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Improving exercise-based interventions for people living with both COPD and frailty: a realist review

Research output: Contribution to journalReview article

Original languageEnglish
Pages (from-to)841-855
Number of pages15
JournalInternational journal of chronic obstructive pulmonary disease
Volume15
Issue number15
DOIs
Published20 Apr 2020

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King's Authors

Abstract

Background: People living with both chronic obstructive pulmonary disease (COPD) and frailty have high potential to benefit from exercise-based interventions, including pulmonary rehabilitation, but face challenges completing them. Research to understand ways to optimise exercise-based interventions in this group is lacking. We aimed to understand how exercise-based interventions might improve outcomes for people living with both COPD and frailty.

Methods: This realist review used database searches and handsearching until October 2019 to identify articles of relevance to exercise-based interventions for people living with COPD and frailty. A scoping search explored what is important about the context of living with COPD and frailty, and what mechanisms might be important in how exercise-based interventions result in their intended outcomes. Through discussion with stakeholders, the review scope was refined to areas deemed pertinent to improving care. We retained articles within this refined scope and identified additional articles through targeted handsearching. Data were extracted and synthesised in a narrative, prioritised by relevance and rigour.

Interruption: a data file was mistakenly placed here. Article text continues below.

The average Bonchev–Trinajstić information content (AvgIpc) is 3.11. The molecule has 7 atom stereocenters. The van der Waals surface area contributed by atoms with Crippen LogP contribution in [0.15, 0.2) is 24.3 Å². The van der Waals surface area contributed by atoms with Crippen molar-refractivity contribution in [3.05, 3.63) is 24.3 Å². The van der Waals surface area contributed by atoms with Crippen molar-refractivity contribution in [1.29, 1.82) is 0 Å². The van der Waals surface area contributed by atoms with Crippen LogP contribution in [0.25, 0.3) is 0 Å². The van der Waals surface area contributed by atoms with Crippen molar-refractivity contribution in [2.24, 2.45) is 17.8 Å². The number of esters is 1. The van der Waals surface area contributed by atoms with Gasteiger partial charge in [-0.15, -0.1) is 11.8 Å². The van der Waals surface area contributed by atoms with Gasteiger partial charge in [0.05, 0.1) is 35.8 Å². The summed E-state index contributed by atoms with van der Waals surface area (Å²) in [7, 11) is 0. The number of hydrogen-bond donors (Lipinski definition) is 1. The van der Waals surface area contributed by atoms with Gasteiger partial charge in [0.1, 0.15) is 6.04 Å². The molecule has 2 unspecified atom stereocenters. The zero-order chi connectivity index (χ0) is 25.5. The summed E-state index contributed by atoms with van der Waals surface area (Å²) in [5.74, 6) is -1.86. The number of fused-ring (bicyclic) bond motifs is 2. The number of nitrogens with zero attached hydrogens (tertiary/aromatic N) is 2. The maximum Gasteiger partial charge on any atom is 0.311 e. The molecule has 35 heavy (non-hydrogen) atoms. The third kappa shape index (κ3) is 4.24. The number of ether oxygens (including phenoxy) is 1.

Results: Of 344 records identified, 35 were included in the review and 20 informed the final synthesis. Important contextual factors to consider included: negative beliefs about themselves and exercise-based interventions; heterogenous presentation and comorbidities; decreased reserves and multidimensional loss; and experiencing unpredictable health and disruptions. In these circumstances, mechanisms that may help maximise outcomes from exercise-based interventions included: trusting relationships; creating a shared understanding of needs; having the capacity to address multidimensional concerns; being able to individualise approaches to needs and priorities; and flexible approaches to intervention delivery. Mixed-methods research and explicit theorising were often absent.

Conclusion: Building trusting relationships, understanding priorities, using individualised and multidisciplinary approaches, and flexible service delivery can improve the value of exercise-based interventions for people living with both COPD and frailty. Development and evaluation of new and adapted interventions should consider these principles.

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